The other day, my daughter eagerly showed me a hat her friend had knitted for her. “Isn’t it cool, Mom?” she said. “She made it for me.”

This past fall, I hired an artist to do a drawing of my house. With her permission, I made copies for my kids as their Christmas presents. Sure, I could have framed a snapshot of the home they grew up in, but I’m pretty sure their eyes would not have filled with wonder, as they did when they saw their house through the artist’s eyes, whimsical trees and all.

In the end, it’s the homemade gifts that will always mean the most. It’s the art we purchased from someone whose talent touched us in a unique way. It won’t be the toaster your grand kids cherish when you pass away, it will be the painting that hung above the bed in the guestroom where they slept. In the end, you may think back on your only trip to the New York Metropolitan Opera, but you’ll also remember your five-year-old daughter singing a solo in the talent show.

Our lives are enriched by great art and touched by genius artists, but our lives are fulfilled by the art we make in our own homes. Christmas cookies and crocheted baby blankets and spontaneous dance parties in the kitchen. All of it matters. How you engage with art, how you appreciate it, how you turn to it, how you love it, and most especially, how you create it.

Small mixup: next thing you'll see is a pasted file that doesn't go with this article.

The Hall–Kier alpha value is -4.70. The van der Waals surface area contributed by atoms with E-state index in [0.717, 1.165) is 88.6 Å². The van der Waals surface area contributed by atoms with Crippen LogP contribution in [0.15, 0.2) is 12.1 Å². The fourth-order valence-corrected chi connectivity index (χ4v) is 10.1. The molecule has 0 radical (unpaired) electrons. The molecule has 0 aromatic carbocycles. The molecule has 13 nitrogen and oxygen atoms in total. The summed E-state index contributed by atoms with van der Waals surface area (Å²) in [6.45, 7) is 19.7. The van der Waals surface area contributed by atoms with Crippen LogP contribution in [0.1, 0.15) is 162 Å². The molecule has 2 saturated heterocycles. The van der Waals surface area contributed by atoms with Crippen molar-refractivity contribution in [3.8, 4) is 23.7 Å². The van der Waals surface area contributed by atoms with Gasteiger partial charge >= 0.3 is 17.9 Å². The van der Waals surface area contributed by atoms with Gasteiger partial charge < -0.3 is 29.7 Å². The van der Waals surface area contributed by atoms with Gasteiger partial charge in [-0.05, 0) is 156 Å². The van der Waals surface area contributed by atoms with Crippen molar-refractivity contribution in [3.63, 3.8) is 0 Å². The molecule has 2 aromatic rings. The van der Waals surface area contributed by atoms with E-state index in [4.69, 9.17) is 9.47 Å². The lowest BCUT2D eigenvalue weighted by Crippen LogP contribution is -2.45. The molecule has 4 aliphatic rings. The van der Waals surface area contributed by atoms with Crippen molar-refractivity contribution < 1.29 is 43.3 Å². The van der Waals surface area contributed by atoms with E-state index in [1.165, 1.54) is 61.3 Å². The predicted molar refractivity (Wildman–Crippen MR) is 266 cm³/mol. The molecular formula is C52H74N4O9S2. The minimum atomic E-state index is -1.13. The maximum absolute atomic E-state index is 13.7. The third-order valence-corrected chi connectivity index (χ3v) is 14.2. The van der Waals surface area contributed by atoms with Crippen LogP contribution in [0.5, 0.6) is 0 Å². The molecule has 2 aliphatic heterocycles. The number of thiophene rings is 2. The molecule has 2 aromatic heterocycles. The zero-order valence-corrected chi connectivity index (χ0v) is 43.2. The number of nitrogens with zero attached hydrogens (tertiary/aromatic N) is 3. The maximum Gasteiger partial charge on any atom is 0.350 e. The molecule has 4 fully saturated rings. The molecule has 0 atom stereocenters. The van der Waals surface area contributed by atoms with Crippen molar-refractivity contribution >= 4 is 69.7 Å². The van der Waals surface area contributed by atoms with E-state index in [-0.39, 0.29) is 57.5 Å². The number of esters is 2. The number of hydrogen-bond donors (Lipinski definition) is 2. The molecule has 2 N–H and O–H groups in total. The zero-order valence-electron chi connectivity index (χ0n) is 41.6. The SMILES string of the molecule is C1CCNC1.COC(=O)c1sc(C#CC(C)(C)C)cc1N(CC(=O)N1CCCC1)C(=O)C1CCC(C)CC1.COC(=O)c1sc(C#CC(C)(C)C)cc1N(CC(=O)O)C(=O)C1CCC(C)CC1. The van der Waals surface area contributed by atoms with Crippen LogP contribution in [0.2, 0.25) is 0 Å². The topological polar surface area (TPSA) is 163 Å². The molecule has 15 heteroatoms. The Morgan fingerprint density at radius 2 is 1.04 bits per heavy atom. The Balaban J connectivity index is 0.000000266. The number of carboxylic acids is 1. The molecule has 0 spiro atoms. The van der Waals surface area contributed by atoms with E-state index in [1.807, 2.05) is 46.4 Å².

In the end, will you be proud of the art you made, or the time you saved by not making it? Will you recall the lullabies you sang to your babies or the few extra hours of work you got in each night? Will you prize the money you can’t take with you, or the happiness you brought to this world?

It’s time to let your inner artist lead the way. Only it knows what you are capable of. Every other voice, including your inner critic, is just opinion.

Make art, your art. It doesn’t matter if it’s perfect or even good, as long as you enjoy doing it. Because in that art lives your spirit. Your joy, awareness, hope, revelations, imperfections, vulnerability, and strength. Anyone who sees it or hears it or touches it will experience that, whether they like the work or not. Walk into a bookstore or art gallery or empty theater and it’s there. You can feel it. The spirit of all who’ve brought their light into the world and all who came to take pleasure in it.

Make a little art, or make a lot. There’s no judgment. And no space for regret. Art is now. It’s not the mistakes you made in the past, it’s not your hopes for the future. It’s that burst of brilliance that’s going to hit you today when you least expect it. And when it comes, relish it, whether you act on it or not. Thrill in the magic of inspiration and a great idea. Be grateful for that moment, because it’s reminding you that you’re brilliant. Do you believe it?

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